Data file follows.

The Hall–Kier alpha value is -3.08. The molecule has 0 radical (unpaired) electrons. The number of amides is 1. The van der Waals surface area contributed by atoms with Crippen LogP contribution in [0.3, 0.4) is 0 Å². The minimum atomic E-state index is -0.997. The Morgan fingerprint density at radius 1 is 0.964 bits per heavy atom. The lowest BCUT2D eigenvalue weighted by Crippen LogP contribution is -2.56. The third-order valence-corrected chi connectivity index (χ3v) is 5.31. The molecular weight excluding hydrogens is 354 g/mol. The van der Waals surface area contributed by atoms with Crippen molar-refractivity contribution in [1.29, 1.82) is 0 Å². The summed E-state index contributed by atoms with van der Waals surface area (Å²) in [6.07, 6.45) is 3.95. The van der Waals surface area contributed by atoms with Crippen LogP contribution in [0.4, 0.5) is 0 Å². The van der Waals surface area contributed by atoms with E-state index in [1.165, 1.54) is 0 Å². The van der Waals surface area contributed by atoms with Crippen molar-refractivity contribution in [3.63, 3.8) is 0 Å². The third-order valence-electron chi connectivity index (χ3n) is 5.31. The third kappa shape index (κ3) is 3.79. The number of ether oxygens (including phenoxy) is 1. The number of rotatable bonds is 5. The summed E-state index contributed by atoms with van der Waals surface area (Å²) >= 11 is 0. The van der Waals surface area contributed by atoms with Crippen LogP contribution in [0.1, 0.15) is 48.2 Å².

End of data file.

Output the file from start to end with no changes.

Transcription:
The Hall–Kier alpha value is -3.08. The molecule has 0 radical (unpaired) electrons. The number of amides is 1. The van der Waals surface area contributed by atoms with Crippen LogP contribution in [0.3, 0.4) is 0 Å². The minimum atomic E-state index is -0.997. The Morgan fingerprint density at radius 1 is 0.964 bits per heavy atom. The lowest BCUT2D eigenvalue weighted by Crippen LogP contribution is -2.56. The third-order valence-corrected chi connectivity index (χ3v) is 5.31. The molecular weight excluding hydrogens is 354 g/mol. The van der Waals surface area contributed by atoms with Crippen molar-refractivity contribution in [1.29, 1.82) is 0 Å². The summed E-state index contributed by atoms with van der Waals surface area (Å²) in [6.07, 6.45) is 3.95. The van der Waals surface area contributed by atoms with Crippen LogP contribution in [0.4, 0.5) is 0 Å². The van der Waals surface area contributed by atoms with E-state index in [1.165, 1.54) is 0 Å². The van der Waals surface area contributed by atoms with Crippen molar-refractivity contribution in [3.63, 3.8) is 0 Å². The third-order valence-electron chi connectivity index (χ3n) is 5.31. The third kappa shape index (κ3) is 3.79. The number of ether oxygens (including phenoxy) is 1. The number of rotatable bonds is 5. The summed E-state index contributed by atoms with van der Waals surface area (Å²) >= 11 is 0. The van der Waals surface area contributed by atoms with Crippen LogP contribution in [0.1, 0.15) is 48.2 Å².